Group Dynamics: Friday Fictioneers, January 2018.

Copyright Roger Bultot

The web was spun quietly, thoroughly.  It was a life’s work.

Softly, unobtrusively, the lacy filaments bound us together, and crucially, to her.  No-one moved without some high frequency harmonic resonating amongst all of us; what happened to one, happened to all.

Were we happy?  How could we not be?

But when the centre of our existence was lured away, we dispersed with unseemly urgency… and, it seemed, relief.

Abandoned, she returned to find herself abandoned yet again.

We get together, from time to time.  She attempts to spin again.

But we each have our own webs to tend.

A happy and creative New Year to all Friday Fictioneers writers, wherever they may be.  And grateful thanks to Rochelle, our leader, for her dedication and patience. Not a very inspired start to the year from me, but it can only get better…  I hope.

About Sandra

I cruise the French waterways with my husband four or five months a year, and write fiction and poetry. I love animals, F1 motor racing, French bread and my husband, though not necessarily in that order.
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86 Responses to Group Dynamics: Friday Fictioneers, January 2018.

  1. Martin Cororan says:

    …You weave a fine tale!

    Like

  2. neilmacdon says:

    Lovely, magical and sad, Sandra

    Like

  3. Such a beautifully weaved tale. I love the moment they disperse and feel abandonment and relief. Lovely.

    Like

  4. michael1148humphris says:

    Fine writing Sandra, which gave me some interesting ideas.

    Like

  5. Dear Sandra,

    You upped the bar on the old saying, “Oh what tangled webs we weave…” I can liken your “she” to a Narcissistic “he” whose web I was once caught in. That last line…we each have our own webs to attend. Brilliant as always.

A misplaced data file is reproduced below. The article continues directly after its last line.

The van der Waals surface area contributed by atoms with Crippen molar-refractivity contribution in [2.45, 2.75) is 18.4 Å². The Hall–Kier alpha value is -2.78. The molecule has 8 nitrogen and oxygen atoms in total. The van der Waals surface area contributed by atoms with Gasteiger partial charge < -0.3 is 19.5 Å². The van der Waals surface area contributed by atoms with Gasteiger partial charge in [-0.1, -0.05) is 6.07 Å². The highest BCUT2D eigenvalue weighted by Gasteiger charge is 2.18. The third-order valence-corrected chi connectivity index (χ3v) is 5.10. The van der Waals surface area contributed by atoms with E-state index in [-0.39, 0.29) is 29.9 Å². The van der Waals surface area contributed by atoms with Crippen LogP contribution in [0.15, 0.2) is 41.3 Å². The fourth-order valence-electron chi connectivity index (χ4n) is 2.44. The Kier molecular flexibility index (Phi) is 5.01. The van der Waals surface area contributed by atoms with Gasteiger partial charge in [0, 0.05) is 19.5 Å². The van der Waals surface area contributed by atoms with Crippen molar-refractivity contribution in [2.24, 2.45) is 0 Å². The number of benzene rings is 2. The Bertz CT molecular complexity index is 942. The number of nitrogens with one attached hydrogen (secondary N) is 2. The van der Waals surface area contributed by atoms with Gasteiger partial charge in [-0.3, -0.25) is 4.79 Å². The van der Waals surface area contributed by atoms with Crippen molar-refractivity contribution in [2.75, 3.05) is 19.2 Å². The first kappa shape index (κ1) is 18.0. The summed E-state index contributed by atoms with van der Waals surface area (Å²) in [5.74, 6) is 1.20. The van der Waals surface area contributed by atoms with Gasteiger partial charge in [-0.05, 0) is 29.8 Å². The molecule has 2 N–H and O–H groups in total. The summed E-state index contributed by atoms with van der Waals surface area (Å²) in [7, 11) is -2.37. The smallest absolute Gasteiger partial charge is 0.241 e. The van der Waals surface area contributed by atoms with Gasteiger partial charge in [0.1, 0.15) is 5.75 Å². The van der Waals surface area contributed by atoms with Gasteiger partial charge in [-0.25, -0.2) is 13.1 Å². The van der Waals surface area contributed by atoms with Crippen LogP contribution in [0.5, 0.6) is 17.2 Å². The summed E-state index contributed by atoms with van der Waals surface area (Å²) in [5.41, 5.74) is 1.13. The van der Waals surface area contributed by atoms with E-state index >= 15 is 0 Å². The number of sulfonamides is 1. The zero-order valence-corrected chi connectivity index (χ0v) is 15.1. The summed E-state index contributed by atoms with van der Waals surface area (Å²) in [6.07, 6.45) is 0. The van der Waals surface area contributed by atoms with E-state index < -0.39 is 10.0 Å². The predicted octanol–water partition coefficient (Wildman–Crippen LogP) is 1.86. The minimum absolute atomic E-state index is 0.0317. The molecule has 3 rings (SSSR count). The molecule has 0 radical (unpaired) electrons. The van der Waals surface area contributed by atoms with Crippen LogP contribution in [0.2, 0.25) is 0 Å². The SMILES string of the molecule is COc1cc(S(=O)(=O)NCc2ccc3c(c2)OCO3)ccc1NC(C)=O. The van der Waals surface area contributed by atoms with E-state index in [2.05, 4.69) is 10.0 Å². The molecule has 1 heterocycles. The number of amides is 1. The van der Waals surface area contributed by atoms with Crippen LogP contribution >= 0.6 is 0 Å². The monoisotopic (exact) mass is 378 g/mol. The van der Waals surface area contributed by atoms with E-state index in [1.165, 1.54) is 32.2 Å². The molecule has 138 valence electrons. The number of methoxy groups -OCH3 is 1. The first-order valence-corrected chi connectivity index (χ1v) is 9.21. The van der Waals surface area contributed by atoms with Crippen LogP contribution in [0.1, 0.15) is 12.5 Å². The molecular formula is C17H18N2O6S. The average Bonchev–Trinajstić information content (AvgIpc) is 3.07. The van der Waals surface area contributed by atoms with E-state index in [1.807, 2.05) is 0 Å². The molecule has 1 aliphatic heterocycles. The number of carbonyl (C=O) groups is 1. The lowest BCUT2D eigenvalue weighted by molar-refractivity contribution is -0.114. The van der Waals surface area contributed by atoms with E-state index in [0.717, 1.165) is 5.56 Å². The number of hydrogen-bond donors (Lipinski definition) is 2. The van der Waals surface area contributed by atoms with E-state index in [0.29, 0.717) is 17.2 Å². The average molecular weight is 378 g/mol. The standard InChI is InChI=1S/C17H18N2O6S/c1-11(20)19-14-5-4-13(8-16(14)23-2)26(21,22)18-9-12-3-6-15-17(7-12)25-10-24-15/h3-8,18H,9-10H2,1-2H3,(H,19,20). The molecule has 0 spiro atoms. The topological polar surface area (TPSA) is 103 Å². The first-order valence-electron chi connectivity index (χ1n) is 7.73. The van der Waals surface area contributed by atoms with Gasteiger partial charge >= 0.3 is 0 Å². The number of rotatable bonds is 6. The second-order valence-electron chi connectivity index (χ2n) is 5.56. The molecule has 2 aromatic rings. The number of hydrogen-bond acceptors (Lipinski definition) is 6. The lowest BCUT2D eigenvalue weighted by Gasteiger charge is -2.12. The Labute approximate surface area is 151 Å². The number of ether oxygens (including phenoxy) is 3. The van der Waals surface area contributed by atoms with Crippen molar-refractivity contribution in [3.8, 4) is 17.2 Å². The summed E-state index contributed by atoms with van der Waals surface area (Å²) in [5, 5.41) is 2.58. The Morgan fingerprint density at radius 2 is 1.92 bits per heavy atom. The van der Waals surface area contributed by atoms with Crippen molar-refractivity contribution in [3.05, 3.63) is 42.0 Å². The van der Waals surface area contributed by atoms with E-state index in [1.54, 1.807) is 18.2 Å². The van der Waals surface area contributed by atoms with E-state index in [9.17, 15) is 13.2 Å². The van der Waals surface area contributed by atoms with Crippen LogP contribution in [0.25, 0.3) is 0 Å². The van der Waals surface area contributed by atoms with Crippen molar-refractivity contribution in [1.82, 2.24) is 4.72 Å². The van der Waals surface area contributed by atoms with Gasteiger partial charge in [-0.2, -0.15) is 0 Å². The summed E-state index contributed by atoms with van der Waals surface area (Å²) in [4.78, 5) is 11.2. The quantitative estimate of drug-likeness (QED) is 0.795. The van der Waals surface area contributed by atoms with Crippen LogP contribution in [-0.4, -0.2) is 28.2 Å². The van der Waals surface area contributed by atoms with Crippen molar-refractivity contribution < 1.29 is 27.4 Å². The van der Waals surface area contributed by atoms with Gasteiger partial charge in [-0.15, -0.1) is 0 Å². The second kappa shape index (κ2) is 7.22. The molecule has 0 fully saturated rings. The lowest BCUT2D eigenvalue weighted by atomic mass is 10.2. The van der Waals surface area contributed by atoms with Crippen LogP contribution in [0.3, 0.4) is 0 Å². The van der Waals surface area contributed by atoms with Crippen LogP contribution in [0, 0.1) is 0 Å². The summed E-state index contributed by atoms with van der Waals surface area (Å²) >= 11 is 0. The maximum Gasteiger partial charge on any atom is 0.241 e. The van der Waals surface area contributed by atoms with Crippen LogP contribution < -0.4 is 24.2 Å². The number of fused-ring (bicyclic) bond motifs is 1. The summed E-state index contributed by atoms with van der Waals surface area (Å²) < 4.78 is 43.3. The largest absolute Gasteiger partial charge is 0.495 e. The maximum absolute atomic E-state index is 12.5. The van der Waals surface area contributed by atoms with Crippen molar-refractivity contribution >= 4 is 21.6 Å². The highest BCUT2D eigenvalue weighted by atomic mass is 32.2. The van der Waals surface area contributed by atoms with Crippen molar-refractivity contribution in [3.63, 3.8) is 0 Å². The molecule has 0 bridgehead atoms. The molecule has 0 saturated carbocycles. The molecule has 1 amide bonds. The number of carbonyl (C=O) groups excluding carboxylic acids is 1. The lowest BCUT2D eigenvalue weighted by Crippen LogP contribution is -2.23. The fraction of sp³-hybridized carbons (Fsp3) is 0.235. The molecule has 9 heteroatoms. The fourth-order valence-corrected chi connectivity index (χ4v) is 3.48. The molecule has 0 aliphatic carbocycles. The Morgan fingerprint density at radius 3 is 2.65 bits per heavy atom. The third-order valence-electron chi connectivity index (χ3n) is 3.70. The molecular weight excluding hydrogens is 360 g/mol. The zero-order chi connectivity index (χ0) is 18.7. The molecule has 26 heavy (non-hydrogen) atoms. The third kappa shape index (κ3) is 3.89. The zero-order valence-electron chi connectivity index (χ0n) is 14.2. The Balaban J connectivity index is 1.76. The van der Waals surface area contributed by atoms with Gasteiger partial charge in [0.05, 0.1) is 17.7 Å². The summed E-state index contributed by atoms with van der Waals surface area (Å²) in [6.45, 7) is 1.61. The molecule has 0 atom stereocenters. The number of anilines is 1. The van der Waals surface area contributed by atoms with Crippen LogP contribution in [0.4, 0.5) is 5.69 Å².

Shalom,

    Rochelle

    Like

    • Sandra says:

      I started it with the intention of it being about a mother and her brood, and then took out some references so it could apply to any group of ‘friends’ and family. Thanks for reading Rochelle, and for doing what you do.

      Liked by 2 people

  6. I like the sadness that permeates this piece. The rhythm of the sentences adds to the feeling. Well done.

    Like

    • Sandra says:

      I’m a great believer that a short piece needs ‘rhythm’. After all the editing, re-editing, the last check/embellishment is the ‘rhythm’ check/embellishment. It was a tad too sad for me, but I could bring nothing else to mind once I’d written this.

      Like

  7. Balaka says:

    that is a surreal tale..weaving with words.. liked it

    Like

  8. James says:

    The “queen” and the “hive” seem somewhat fluid.

    Like

  9. Iain Kelly says:

    The metaphor for human relations is apt, especially at this time of year. Nicely done Sandra.

    Like

  10. Liz Young says:

    What a clever story – it describes exactly what happens when one part of a cohesive group departs. Having recently returned from fifteen years abroad, I know how it feels to have to re-introduce myself.

    Like

    • Sandra says:

      I’ve often wondered how well you’ve settled since returning from Tenerife. When we returned from Spain there was much to be glad about, but picking up the social circuit again was difficult, particularly as we returned to a different town.

      Like

  11. pennygadd51 says:

    You’ve written this beautifully, Sandra. The quiet, patient weaving of the web, its maintenance through the high frequency tremors, the soft but tenacious bonds – and then the dispersion of the group when the queen abandons her role. Your gentle words and phrases convey this really well.

    Liked by 1 person

  12. Dale says:

    I cannot help but wonder what the hell you produce when you’re inspired! This was beautifully done, Miss Sandra!

    Like

    • Sandra says:

      I almost didn’t use this, Dale. I didn’t like the ‘voice’ in it one bit, but sometimes I think that’s a function of your mood at the time. I was in more of a droll, upbeat mood and this sounded way too ‘flowery’ for me at this point in time. But I’m glad you liked it. 🙂

      Like